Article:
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About Konstantinos Zournas

Konstantinos studied Computer Engineering and Computer Science in London and lives in Athens, Greece. He loves domains and building websites. He is online since 1995, learned about html in 1996 and got into domains in 2002. He started the OnlineDomain.com blog in 2012.

14 comments

  1. Konstantinos

    I don’t have a horse in the race, but I agree I don’t like what Tom is doing on the TM front I know him and have told him so but the game was set up and he is playing it.

    I’m not sure Donuts can do anything about it.

    It really is the job of the Trademark Clearing House to accept or reject applications.

    The TMCH is being managed by IBM and Deloitte for which they are getting paid big bucks to manage.

    I do not think a registry can ignore a sunrise registration once it is in the TMCH, not sure they have the right or the option to just say no.

    So if the blame is going to be spread around you have to give the majority of it to the one who is gaming the system, and then to the one’s who are in charge of the system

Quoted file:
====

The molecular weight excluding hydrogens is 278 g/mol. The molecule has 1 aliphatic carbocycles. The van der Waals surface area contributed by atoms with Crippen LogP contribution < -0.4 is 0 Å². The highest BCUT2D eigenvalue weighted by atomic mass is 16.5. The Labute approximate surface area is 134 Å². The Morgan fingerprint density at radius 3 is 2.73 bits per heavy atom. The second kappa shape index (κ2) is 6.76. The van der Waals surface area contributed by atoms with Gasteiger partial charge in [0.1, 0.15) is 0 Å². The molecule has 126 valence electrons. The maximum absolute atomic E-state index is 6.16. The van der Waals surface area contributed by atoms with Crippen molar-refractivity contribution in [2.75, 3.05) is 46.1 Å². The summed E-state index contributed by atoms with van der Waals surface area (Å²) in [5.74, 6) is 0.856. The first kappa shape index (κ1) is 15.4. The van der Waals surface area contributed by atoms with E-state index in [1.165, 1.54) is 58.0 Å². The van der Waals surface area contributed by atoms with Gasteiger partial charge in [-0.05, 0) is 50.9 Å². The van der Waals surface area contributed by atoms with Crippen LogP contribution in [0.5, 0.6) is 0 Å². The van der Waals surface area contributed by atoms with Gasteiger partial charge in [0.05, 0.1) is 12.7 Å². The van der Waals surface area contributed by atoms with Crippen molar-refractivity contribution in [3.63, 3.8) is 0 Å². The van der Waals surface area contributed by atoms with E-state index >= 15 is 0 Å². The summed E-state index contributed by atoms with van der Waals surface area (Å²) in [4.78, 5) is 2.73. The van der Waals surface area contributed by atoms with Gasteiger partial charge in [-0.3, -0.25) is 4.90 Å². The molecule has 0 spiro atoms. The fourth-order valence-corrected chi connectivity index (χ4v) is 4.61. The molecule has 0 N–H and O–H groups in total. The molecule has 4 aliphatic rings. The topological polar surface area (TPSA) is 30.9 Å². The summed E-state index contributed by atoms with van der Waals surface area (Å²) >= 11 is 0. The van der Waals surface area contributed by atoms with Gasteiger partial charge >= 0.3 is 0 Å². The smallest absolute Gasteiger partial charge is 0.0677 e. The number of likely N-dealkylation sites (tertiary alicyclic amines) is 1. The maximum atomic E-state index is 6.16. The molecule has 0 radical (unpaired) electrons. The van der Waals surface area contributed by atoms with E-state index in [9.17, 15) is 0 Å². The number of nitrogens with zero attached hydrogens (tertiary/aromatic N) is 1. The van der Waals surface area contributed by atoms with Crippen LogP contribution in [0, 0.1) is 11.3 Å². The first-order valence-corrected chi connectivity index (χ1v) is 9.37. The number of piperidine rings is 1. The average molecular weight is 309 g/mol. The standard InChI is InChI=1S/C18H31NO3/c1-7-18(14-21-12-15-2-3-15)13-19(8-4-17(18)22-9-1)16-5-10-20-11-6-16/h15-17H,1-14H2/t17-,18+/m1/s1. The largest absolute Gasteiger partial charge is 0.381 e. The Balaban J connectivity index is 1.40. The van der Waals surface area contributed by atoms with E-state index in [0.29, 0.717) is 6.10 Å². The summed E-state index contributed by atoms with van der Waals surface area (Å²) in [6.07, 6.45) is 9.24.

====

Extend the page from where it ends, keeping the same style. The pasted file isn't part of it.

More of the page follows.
• For M.Berkens as an ambassador to the industry to say I don’t like what they are doing, but as long as you can do it, so be it, just shows you how much of a farce the new GTLD”s are.

      How do you not have a horse in the race, you are a GTLD consultant, and a GTLD registrant? You even pre-registered .Horse, so you definately got a few horses in this race.

      Why are these registrations only $500, should be $1000 make them sweat, and pay it out. I guess this is what Erik Ludwick, and his Domain Name Association try to encourage, gaming the system as long as it works in your favor.

      Given only a set amount of terms work in each extension, by giving away it’s premium ones, Donuts, and it’s management team are simply bending over.

      Further proof GTLD’s are flawed.

      • Robbie if you make them $1000 then nobody will register them.
        At least now a few domains fall through the cracks and a few domainers or end users buy them.
        This Tom guy has ruined the game enough.

        There is only one way out of this mess and that is if Donuts, that has the most New gTLDs, does something to stop this.
        I have some ideas…

    • The game was setup and he rigged it. Why aren’t you doing the same?

      Donuts can complain to the Trademark Clearing House, ICANN, IBM and Deloitte and of course the Swiss trademark office.

      I am mostly blaming these fake people and of course all the others that just put up with this and play along and that is Donuts.